Gather as many family members together as possible so everyone hears the same message at the same time. Letting them know what you’ll be discussing beforehand can help manage emotions.
If conversations get heated or off track, one way to defuse the conflict is to focus on what parts of the conversation have been productive.
A financial professional can help facilitate and guide these discussions to make sure family members are heard and leave feeling positive and grateful for the opportunity.
“Talking through financial matters face-to-face can help ensure the emotional part of the message — facial expression, body language, tone — is not lost.”
Tom Thiegs, leadership and legacy consultant at Ascent Private Capital Management of U.S. Bank
For many people, money can be a hard topic to broach, and it’s easy to keep pressing pause on discussing the future of your family finances. But the truth is, there’s no time like the present to address these matters head on in a calm, productive way. When you can speak to everyone at once, the conversations tend to be much more effective.
“Gathering everyone to hear the same message at the same time is far better than each person hearing it differently,” says Tom Thiegs, leadership and legacy consultant at Ascent Private Capital Management of U.S. Bank. “Talking through financial matters face-to-face can help ensure the emotional part of the message — facial expression, body language, tone — is not lost.”
Though emotions can run high when discussing family finances, taking the right approach can help minimize potential conflict and get everyone on the same page. Here are three strategies to have a productive family financial planning conversation.
One way to help your family manage their emotions is to call and inform them of what you would like to discuss beforehand so that no one is caught off guard.
“This gives them time to process, prepare questions and think about the potential implications,” Thiegs says. “It allows people to have some emotions ahead of time, so they can hear the full message rather than having those emotions in the moment.”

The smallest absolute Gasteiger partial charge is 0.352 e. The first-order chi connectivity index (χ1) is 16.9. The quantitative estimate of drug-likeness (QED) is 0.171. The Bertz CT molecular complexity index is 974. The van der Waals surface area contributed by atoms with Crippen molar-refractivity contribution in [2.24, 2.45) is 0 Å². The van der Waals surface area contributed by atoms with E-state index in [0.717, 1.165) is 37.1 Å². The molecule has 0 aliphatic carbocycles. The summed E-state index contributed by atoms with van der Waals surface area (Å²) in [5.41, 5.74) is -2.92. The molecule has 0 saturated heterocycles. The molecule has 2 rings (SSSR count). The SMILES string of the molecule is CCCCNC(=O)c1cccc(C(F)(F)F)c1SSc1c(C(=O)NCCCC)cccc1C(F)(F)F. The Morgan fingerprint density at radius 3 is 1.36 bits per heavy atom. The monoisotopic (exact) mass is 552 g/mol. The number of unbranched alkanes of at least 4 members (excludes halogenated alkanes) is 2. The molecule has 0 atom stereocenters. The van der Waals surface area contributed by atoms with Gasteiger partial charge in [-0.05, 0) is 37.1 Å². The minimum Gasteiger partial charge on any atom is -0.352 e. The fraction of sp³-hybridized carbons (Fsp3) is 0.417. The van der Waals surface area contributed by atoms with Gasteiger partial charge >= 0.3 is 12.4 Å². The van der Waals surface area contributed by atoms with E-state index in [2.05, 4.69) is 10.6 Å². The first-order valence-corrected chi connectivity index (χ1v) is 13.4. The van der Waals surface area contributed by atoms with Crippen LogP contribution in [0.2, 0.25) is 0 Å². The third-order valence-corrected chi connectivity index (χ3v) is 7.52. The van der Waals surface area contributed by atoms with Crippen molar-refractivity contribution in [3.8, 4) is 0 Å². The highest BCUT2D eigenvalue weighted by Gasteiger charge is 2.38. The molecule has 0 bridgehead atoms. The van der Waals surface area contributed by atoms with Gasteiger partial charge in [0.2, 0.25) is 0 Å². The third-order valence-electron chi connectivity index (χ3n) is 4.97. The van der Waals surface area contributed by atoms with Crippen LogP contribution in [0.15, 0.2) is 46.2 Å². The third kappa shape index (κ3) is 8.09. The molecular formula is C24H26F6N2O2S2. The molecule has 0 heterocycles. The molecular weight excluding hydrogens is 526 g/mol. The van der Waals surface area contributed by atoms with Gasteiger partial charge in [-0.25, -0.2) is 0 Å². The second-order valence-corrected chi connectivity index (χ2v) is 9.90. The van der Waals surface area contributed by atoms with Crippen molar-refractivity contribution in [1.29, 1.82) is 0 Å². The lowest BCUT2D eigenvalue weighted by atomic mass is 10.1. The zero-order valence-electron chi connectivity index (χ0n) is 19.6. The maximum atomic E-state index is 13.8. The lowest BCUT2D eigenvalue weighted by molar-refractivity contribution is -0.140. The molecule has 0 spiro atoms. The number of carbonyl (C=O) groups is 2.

Thiegs recommends providing a timeframe for the conversation, so relatives can schedule for it and so that it doesn’t bleed into other activities. Start the conversation with things that are less heavy and then, once lines of communication are open, other topics can surface organically. Oftentimes, this initial conversation can be a jumping-off point for a more detailed discussion later. By starting with a list of “what if’s,” you may lead the conversation into deeper topics.
Thiegs says it’s typical for families to hire an outside consultant, such as a financial professional, to help guide these conversations. “A neutral third party can facilitate and make sure all family members come out feeling positive and grateful for the opportunity to discuss their concerns, hopes and desires with ease,” he adds.
It’s helpful to identify your intentions for the family’s wealth during these conversations. Thiegs notes the importance of starting financial discussions with a value proposition.
“These discussions aren’t just about leaving assets behind, but really about what kind of legacy you want to create that can embody the values and goals your family has,” he says.
If, for example, your family is having end-of-life conversations and planning the legacy of a relative or the entire family, perhaps you’ll want to focus on stewardship and philanthropy and how your money may make a difference for others in the future. Or maybe your family places a high value on education and wants to make sure everyone is aligned on how wealth will support not just family members’ education, but educational institutions as well.
Again, a financial professional can help incorporate these values into discussions. “When requested, we often start out by having a discussion with the whole family, and then break off into individual conversations,” Thiegs says. “This offers family members more personalized attention and privacy and can help everyone navigate getting the right financial plans in place for themselves that align with those larger values.”
Despite everyone’s best efforts, these conversations can sometimes get off track. Here are some tips for defusing conflict:
Thiegs says that a family member may ultimately decline an invitation to be included in a conversation about planning for the future. Assume everyone in the family will want to be present during these conversations, but if a relative can’t or won’t be there for whatever reason, just understand that they are opting out of being included.
But for those ready to talk, be thankful. Do your best to inform those who opt out about what was discussed and what decisions may have been made in their absence. “Always end with a sense of gratitude. Say, ‘Thank you for being willing to have this type of conversation,’” Thiegs says.
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